I am out of trial and error again Lists

Mark Lawrence breamoreboy at yahoo.co.uk
Thu Oct 23 09:20:32 CEST 2014


On 23/10/2014 02:57, Seymore4Head wrote:
> On Wed, 22 Oct 2014 21:35:19 -0400, Seymore4Head
> <Seymore4Head at Hotmail.invalid> wrote:
>
>> On Thu, 23 Oct 2014 02:31:57 +0100, MRAB <python at mrabarnett.plus.com>
>> wrote:
>>
>>> On 2014-10-23 01:10, Seymore4Head wrote:
>>>> On Thu, 23 Oct 2014 11:05:08 +1100, Steven D'Aprano
>>>> <steve+comp.lang.python at pearwood.info> wrote:
>>>>
>>>>> Seymore4Head wrote:
>>>>>
>>>>>> Those string errors were desperate attempts to fix the "append" error
>>>>>> I didn't understand.
>>>>>
>>>>> Ah, the good ol' "make random changes to the code until the error goes away"
>>>>> technique. You know that it never works, right?
>>>>>
>>>>> Start by *reading the error message*, assuming you're getting an error
>>>>> message. I'm the first person to admit that Python's error messages are not
>>>>> always as clear as they should be, especially syntax errors, but still
>>>>> there is a lot of information that can be gleamed from most error messages.
>>>>> Take this attempt to use append:
>>>>>
>>>>> py> mylist.append(23)
>>>>> Traceback (most recent call last):
>>>>>   File "<stdin>", line 1, in <module>
>>>>> NameError: name 'mylist' is not defined
>>>>>
>>>>> That tells me that I have forgotten to define a variable mylist. So I fix
>>>>> that:
>>>>>
>>>>> py> mylist = 23
>>>>> py> mylist.append(23)
>>>>> Traceback (most recent call last):
>>>>>   File "<stdin>", line 1, in <module>
>>>>> AttributeError: 'int' object has no attribute 'append'
>>>>>
>>>>>
>>>>> That tells me that I can't append to a int. After googling for "Python
>>>>> append" I learn that I can append to a list, so I try again:
>>>>>
>>>>> py> mylist = []
>>>>> py> mylist.append(23)
>>>>> py> print(mylist)
>>>>> [23]
>>>>>
>>>>>
>>>>> Success!
>>>>>
>>>>> If you are familiar with other programming languages, it might help to think
>>>>> of append() as being like a procedure in Pascal, for example. You call
>>>>> append() with an argument, but don't expect a return result.
>>>>>
>>>>> Technically, *all* functions and methods in Python return something, even if
>>>>> just the special value None, which can lead to "Gotchas!" like this one:
>>>>>
>>>>> py> mylist = mylist.append(42)  # Don't do this!
>>>>> py> print(mylist)  # I expect [23, 42] but get None instead.
>>>>> None
>>>>>
>>>>> Oops. One of the small annoyances of Python is that there is no way to tell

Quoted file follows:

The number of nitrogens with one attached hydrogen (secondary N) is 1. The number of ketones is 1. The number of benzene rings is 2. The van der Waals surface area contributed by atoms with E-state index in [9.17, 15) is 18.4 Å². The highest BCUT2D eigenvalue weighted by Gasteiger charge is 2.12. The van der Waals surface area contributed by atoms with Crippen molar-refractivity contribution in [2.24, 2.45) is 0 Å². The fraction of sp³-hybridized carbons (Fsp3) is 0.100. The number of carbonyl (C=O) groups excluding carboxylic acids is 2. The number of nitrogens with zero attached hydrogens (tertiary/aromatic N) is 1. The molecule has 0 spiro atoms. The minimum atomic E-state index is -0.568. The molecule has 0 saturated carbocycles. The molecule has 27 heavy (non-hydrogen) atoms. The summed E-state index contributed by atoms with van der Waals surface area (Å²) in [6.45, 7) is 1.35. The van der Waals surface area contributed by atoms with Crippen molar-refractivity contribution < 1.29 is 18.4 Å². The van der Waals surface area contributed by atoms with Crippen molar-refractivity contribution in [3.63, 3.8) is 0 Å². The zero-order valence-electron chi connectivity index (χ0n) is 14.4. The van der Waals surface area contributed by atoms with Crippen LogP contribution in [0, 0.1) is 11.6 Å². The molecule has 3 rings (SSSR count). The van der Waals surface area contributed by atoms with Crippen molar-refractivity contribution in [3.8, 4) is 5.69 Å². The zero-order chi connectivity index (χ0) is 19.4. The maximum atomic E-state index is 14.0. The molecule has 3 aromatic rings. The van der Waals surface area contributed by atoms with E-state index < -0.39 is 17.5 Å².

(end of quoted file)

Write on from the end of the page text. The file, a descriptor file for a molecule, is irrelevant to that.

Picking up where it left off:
>>>>> ahead of time, except by reading the documentation, whether something is a
>>>>> proper function that returns a useful value, or a procedure-like function
>>>>> that returns None. That's just something you have to learn.
>>>>>
>>>>> The interactive interpreter is your friend. Learn to experiment at the
>>>>> interactive interpreter -- you do know how to do that, don't you? If not,
>>>>> ask. At the interactive interpreter, if a function or method returns a
>>>>> value, it will be printed, *except for None*. So a function that doesn't
>>>>> print anything might be procedure-like, and one which does print something
>>>>> might not be:
>>>>>
>>>>> py> mylist = [1, 5, 2, 6, 4, 3]
>>>>> py> sorted(mylist)  # proper function returns a value
>>>>> [1, 2, 3, 4, 5, 6]
>>>>> py> mylist.sort()  # procedure-like function returns None
>>>>> py> print(mylist)  # and modifies the list in place
>>>>> [1, 2, 3, 4, 5, 6]
>>>>
>>>> I am going to get around to learning the interpreter soon.
>>>>
>>> Why wait?
>>>
>>> You're trying to learn the language _now_, and checking things
>>> interactively will help you.
>>
>> Because most of the practice I am getting is not using Python.  I use
>> Codeskulptor.
>>
>> OK.........Now is as good a time as ever.
>>
>> Thanks
>
> Now I remember why...........nothing happens
> http://i.imgur.com/MIRpqzY.jpg
>
> If I click on the shell window, I can get the grayed options to show
> up for one turn.
> I hit step and everything goes gray again.
>
> http://i.imgur.com/NtMdmU1.jpg
>
> Not a very fruitful exercise.  :(
>

If you were to read and digest what is written it would help.  You're 
trying to run IDLE.  We're talking the interactive interpreter.  If (at 
least on Windows) you run a command prompt and then type python<cr> you 
should see something like this.

Python 3.4.2 (v3.4.2:ab2c023a9432, Oct  6 2014, 22:16:31) [MSC v.1600 64 
bit (AMD64)] on win32
Type "help", "copyright", "credits" or "license" for more information.

-- 
My fellow Pythonistas, ask not what our language can do for you, ask
what you can do for our language.

Mark Lawrence




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